Embedding a digital resource connector in an integration connector is an ideal approach for working with any third party technology that is being catalogued as assets:

  • Consumers of the digital resources in the third party technology need a digital resource connector to access the content of the digital resource. It may be possible to use the same digital resource connector in the integration connector.
  • Often, the integration connector is not the only connector that is accessing a particular third party technology. There may be open discovery services and governance action services that also need to access the third party technology once the integration connector has run to create the basic technical metadata.

For example, Egeria has a JDBC digital resource connector for accessing databases. It can be used by consumers of databases as well as various governance connectors that are cataloguing and managing databases.

Multiple uses of the JDBC digital resource connector

When the digital resource connectors are defined in a virtual connection (rather than being initialized in the integration connector logic), the integration daemon can manage the lifecycle of the embedded connectors with the lifecycle of the integration connectors, reducing the chances of memory leaks and held resources as the connectors/integration services/integration daemon are restarted over the lifetime of their hosting OMAG Server Platform.

This pattern is not always possible if the integration connector needs to use a different interface to access the third party technology's metadata from its resources. For example, the Kafka Monitor Integration Connector, which detects the creation of new Kafka Topics and catalogues them in open metadata, does not use the Kafka Open Metadata Topic Connector because it uses a different Apache Kafka interface to do its work.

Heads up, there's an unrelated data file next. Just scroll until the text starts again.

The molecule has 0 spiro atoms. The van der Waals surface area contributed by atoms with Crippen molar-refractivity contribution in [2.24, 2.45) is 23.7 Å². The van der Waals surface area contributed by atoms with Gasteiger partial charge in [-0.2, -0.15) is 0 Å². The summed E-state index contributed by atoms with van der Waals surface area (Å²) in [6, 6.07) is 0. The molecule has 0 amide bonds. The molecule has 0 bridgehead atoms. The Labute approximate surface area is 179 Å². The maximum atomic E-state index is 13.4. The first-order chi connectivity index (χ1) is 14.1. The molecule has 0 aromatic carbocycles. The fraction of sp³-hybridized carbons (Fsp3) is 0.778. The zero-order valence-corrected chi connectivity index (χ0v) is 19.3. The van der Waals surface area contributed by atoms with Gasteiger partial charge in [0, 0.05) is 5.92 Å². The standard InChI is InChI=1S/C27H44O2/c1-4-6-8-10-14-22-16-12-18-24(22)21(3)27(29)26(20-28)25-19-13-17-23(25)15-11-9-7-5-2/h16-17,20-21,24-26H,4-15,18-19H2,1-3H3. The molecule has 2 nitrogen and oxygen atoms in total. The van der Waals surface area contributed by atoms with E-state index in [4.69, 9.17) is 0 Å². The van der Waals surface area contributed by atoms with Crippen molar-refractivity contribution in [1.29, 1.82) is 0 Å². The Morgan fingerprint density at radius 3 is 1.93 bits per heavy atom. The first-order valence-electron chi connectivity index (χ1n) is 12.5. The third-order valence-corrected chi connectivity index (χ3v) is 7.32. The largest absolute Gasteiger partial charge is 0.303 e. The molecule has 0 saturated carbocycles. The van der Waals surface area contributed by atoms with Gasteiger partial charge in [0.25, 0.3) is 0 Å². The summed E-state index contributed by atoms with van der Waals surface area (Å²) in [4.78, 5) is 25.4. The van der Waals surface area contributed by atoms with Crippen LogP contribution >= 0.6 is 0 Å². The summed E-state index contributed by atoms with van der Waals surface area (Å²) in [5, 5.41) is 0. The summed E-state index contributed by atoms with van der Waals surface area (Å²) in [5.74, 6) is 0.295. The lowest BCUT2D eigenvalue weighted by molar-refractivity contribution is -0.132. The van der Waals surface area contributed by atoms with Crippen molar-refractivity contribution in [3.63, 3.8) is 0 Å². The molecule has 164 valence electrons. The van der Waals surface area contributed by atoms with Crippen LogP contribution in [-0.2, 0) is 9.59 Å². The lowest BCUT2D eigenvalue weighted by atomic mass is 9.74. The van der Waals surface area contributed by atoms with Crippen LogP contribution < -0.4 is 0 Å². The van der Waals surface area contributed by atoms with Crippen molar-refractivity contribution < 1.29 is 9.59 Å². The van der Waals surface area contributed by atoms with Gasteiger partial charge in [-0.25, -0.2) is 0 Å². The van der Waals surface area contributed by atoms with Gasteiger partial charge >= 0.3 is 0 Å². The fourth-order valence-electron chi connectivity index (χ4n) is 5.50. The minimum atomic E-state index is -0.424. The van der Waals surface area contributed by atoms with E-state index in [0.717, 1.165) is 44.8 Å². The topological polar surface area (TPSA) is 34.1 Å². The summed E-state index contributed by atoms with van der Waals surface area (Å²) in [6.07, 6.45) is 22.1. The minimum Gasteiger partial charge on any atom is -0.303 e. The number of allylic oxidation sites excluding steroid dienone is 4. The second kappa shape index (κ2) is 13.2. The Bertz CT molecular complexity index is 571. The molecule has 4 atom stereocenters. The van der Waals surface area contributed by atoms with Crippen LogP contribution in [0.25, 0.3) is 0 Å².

Metadata flow for your connector

The refresh method of your connector is called periodically to ensure the metadata in the third party technology is consistent with the metadata in the open metadata ecosystem. It operates in two phases:

  1. Retrieving metadata from the source and ensuring the equivalent metadata is present in the metadata destination.

  2. Retrieving metadata from the destination and deleting any elements that are not present in the source.

Third party technology is the metadata source

When the third party technology is the metadata source (for example, it is a relational database or a file system) the refresh method ensures that the open metadata in Egeria is exactly the same as the metadata in the third party technology.

Third party technology is the metadata destination

When the open metadata ecosystem is the metadata source and the integration connector is responsible for distributing a subset of the open metadata to the third party technology, the refresh method ensures this subset (and no more) is present in the third party technology.

Mapping the third party technology to open metadata

Your integration connector needs to be able to map between the elements in the third party technology and in the open metadata ecosystem. Each will use different unique identifiers that it is unlikely that you can control. Design the qualifiedName of the open metadata elements to be constructable from the identifier of the equivalent metadata element in the third party technology.

What if there is not a one-to-one correspondence between elements

The Catalog Integrator OMIS supports external identifiers which can help to correlate complex relationships between the third party technology and open metadata.

Controlling external source metadata provenance

The configuration for an integration connector in the Integration Daemon includes a metadataSourceQualifiedName. The default value is null which means store the metadata in any metadata collection that is owned by the locally connected cohorts. Alternatively, it specifies the qualifiedName of a software capability entity that represents the third party technology. This is automatically catalogued by the integration daemon if it is not found in the open metadata ecosystem. The guid and qualifiedName of this entity is used to identify the external metadata collection that any open metadata elements created by the integration connector will be stored in. This prevents processes other than the integration connector from modifying the metadata elements.

Some integration services allow the integration connector code to control which metadata collection to use if the metadataSourceQualifiedName is configured. If it is set to true, the external metadata collection is used, otherwise it is one of the local cohort's collection.

Integration Service Method to control external source metadata provenance
API Integrator OMIS Call setAPIManagerIsHome() method to set toggle. Default is true, which means external provenance is used if it is configured.
Catalog Integrator OMIS Use assetManagerIsHome property on method calls.
Database Integrator OMIS External source metadata provenance is controlled by the configuration only.